One of the best scenes is where Crawford first encounters Wayne, exhausted and delirious with hunger, trying to escape the Gestapo. When she asks him who he is, he replies with “Some kind of bird, maybe. No kidding, I fly, very low and very slow, like a duck, maybe that’s what I am, a duck.” Wayne’s character in this film is actually kind of funny. It works for the film.
One thing I really admire about this movie is its function as a protest film. It may be a little over-the-top in the way that it stereotypes Germans, but it is a reflection of the times. One of my favorite parts is when Crawford fearlessly stands up to the Nazi commander who takes over her home. When asked if she needs anything further, she replies, “As a matter of fact there is, you and/or the German army… never mind, I’m sure it’s punishable by death.” Another notable protest part is where the guy outside the department store is playing Mendelssohn on a violin and two Nazi guards walk by and ask what he is playing, to which he replies “Wagner.” After they leave, his girlfriend says “Idiot, what if he knew that was Mendelssohn?” He answers, “He wouldn’t dare admit it.” Probably the best piece of protest material in this film, though, is at a Nazi banquet where there is a jazz band made up of all-black members singing an anti-Hitler song with the line, “I’ll be glad when you’re dead, you rascal you.”
As a side note, (Mrs. Howell) makes an entertaining appearance as a Nazi wife. Didn’t you just love her in Female on the Beach (1955)? I think she only plays one type of role; definitely a character actress, but she does it well.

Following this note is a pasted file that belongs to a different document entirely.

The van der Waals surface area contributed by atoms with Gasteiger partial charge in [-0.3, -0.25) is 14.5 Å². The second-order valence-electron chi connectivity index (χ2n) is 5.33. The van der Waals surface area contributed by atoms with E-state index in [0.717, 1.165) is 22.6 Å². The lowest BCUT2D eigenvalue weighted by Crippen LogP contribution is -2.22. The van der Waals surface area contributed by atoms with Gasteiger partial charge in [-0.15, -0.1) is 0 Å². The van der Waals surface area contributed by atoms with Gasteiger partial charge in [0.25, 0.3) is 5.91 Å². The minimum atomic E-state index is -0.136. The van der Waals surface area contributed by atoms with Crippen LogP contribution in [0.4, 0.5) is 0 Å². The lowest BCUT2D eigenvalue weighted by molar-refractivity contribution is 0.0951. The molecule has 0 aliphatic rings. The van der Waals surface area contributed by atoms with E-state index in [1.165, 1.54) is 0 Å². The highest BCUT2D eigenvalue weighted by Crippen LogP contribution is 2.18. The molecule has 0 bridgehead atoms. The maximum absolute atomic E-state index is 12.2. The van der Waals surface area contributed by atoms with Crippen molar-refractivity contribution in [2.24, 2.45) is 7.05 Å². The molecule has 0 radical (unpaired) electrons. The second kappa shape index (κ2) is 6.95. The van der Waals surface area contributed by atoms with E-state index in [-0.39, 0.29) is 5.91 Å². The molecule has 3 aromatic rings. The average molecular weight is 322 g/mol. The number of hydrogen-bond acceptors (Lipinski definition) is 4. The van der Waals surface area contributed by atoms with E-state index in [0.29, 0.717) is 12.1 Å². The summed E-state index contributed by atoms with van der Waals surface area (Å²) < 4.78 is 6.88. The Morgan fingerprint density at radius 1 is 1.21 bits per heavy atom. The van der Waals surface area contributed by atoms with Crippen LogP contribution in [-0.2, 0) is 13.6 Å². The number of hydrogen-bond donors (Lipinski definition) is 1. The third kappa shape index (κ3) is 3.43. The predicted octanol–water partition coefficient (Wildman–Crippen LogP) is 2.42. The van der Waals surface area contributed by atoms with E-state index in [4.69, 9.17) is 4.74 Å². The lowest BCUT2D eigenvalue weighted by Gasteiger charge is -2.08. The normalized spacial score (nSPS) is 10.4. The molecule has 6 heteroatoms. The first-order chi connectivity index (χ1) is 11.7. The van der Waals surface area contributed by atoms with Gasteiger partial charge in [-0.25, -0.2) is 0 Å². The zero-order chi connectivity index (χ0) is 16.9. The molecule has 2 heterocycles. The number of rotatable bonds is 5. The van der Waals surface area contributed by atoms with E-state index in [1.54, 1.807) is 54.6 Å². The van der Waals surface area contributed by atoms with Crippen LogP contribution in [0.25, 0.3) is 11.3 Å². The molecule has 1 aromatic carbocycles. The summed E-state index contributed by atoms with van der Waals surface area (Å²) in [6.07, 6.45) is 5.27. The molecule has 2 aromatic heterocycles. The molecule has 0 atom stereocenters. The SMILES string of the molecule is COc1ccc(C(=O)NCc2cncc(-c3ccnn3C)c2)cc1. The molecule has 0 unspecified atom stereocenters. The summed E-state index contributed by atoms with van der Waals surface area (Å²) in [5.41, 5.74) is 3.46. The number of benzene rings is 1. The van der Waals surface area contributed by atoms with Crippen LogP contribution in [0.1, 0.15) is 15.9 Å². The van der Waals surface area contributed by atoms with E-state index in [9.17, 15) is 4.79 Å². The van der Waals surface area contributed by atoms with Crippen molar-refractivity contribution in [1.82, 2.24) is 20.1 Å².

Michael Lia (January 2010)
Rating: of 5
The older I get the sicker I get when I ride roller coasters or drive on Highway One in California. It is weird -- a combination of nausea and motion sickness, sprinkled with hot flashes. In fact I want to throw up. Watching makes me feel the same way. I thought I was a pro and could take any genre. However, this film is painful: worse than the pain that Rhoda Morgenstern received from her mother, but the word pain said in that Jewish mother way.
Trog is more watchable, and that is a different kind of pain. There are at least ten major dogs in Miss Crawford’s cinematic history. This one ranks very high. This film is not alone: ever view Miss Bette Davis’s Satan Met a Lady or Winter Meeting? Katharine Hepburn in Jade? Ingrid Bergman in Saratoga Trunk? I can give those five minutes and I then hit myself on the head. But as always the difference with Miss Crawford is you could watch her even if she was playing Wallace Berry’s grandmother! She is always able to make you keep your eye on her!